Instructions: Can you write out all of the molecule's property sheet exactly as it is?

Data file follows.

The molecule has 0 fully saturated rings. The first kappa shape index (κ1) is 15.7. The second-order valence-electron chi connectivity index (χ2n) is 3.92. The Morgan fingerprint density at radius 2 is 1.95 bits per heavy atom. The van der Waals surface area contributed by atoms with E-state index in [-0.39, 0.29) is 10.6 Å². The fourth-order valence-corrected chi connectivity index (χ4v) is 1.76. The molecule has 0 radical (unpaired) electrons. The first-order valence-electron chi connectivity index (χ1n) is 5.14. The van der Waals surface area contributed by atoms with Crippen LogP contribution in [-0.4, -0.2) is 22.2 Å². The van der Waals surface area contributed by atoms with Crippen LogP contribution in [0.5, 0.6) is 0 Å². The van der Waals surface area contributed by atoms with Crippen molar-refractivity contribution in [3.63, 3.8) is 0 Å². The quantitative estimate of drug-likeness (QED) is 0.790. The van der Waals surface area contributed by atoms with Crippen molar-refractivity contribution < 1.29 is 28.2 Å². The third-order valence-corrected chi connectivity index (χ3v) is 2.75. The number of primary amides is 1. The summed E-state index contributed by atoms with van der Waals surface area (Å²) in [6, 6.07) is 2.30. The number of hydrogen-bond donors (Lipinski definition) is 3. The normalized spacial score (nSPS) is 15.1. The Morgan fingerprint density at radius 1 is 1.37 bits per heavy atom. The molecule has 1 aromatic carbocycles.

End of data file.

The molecule has 0 fully saturated rings. The first kappa shape index (κ1) is 15.7. The second-order valence-electron chi connectivity index (χ2n) is 3.92. The Morgan fingerprint density at radius 2 is 1.95 bits per heavy atom. The van der Waals surface area contributed by atoms with E-state index in [-0.39, 0.29) is 10.6 Å². The fourth-order valence-corrected chi connectivity index (χ4v) is 1.76. The molecule has 0 radical (unpaired) electrons. The first-order valence-electron chi connectivity index (χ1n) is 5.14. The van der Waals surface area contributed by atoms with Crippen LogP contribution in [-0.4, -0.2) is 22.2 Å². The van der Waals surface area contributed by atoms with Crippen LogP contribution in [0.5, 0.6) is 0 Å². The van der Waals surface area contributed by atoms with Crippen molar-refractivity contribution in [3.63, 3.8) is 0 Å². The quantitative estimate of drug-likeness (QED) is 0.790. The van der Waals surface area contributed by atoms with Crippen molar-refractivity contribution < 1.29 is 28.2 Å². The third-order valence-corrected chi connectivity index (χ3v) is 2.75. The number of primary amides is 1. The summed E-state index contributed by atoms with van der Waals surface area (Å²) in [6, 6.07) is 2.30. The number of hydrogen-bond donors (Lipinski definition) is 3. The normalized spacial score (nSPS) is 15.1. The Morgan fingerprint density at radius 1 is 1.37 bits per heavy atom. The molecule has 1 aromatic carbocycles.